Irene’s next chapter…

…when they move from the 500 block of St. Philip to the 500 block of Bienville next week.

I LOVE this restaurant and am so glad they are moving to the Bienville location and not closing or moving out of our neighborhood… I’ll miss them on St. Phil and I think the museum should be shamed at their eviction of one of the best neighbors in the lower Quarter but Irene and son will do great in the new location too.

I’ll see you there. Story here.

 

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The 2018 New Orleans Combination: 606-10-300

Tomorrow the Maid of Orleans celebrates her 606th birthday. In the old quarter, a group of dedicated volunteers will stage one of the most beautiful parades of the year in her honor for the 10th year in a row. And directly after, fireworks will celebrate the 300th year since our city’s founding.

There may be no better way to understand the deep determination of people here to remain – and to not just to remain but to live with ease together and to honor the history we safeguard – than the Carnival season. This one, held during our tricentennial, should be especially exciting.

In many ways, the best and worst of what we represent is on display during these weeks every year: the DIY creativity, the peaceful takeover of public space (described best by CW Cannon in his New Orleans Manifesto), the informal conviviality among all groups gathered on a parade route. But also note the divide between rich and poor and people of color and white people: gauge the city’s interest in litter control or infrastructure repair between the worlds of St. Charles versus Claiborne, or check out the cordoned off areas for the politically connected on the grandstands in front of Gallier Hall for the big parades. Cannon points out “the social purpose of the Uptown route parading tradition was to standardize, control and express who the bosses of the city were in a striking visual spectacle.” If you doubt it, note where the Rex, Proteus or Comus flags on homes are all located, the debutante photos (and same names) on the news sites,  the pic of the middle-aged man who will be Rex in 2018 and his 20-something “Queen.”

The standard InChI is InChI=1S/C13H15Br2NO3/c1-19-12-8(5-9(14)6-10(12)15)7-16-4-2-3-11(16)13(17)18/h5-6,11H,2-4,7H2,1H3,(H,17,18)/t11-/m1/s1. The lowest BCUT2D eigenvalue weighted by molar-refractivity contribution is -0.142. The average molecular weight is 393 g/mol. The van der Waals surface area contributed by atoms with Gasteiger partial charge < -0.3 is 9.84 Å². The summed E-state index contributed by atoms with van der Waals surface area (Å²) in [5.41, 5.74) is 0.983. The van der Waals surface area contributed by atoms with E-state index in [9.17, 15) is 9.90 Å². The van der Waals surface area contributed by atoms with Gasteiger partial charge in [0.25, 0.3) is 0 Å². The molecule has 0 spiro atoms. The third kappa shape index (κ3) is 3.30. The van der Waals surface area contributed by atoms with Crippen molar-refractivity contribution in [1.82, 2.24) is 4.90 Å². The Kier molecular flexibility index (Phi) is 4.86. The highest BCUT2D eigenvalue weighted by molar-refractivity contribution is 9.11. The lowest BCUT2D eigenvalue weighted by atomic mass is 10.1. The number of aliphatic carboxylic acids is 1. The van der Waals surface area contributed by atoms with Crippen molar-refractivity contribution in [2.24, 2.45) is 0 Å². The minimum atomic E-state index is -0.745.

(And don’t forget the groups of mostly young white men who illegally camp out days before a few unnamed parades in order to to be upfront and able to push others aside to get plastic beads and children’s toys and get pukey-drunk on the neutral ground.)

Even so, the season offers something good for every New Orleanian old and new, permanent or temporary. For most, it is a season of deep sociability and a slew of political or cultural indicators of the current mood sent by the people to their elected officials.

As a Quarterite, I tend to stay here to celebrate the season, venturing more often downtown than Uptown. One reason is that the city stopped allowing float parades in the Quarter in the 1970s and after some years of inactivity, the walking parade has taken over on our streets with a great deal of style. Joan of Arc’s parade- although not directly a Carnival parade as it would roll on her day no matter when it was-is the perfect way to begin the downtown season. With its handmade costumes and candlelight, it offers a humorous, educational, moving set of tableaus dedicated to one of the saints that New Orleans considers theirs.

I remember the first one in 2008 where I met it in the Square and then again at “Joanie on a Pony,” the golden statue now found on Decatur , where the parade ends and a few dozen bystanders shared king cake with the cold and wet but jubilant masquers who had pulled off their first parade.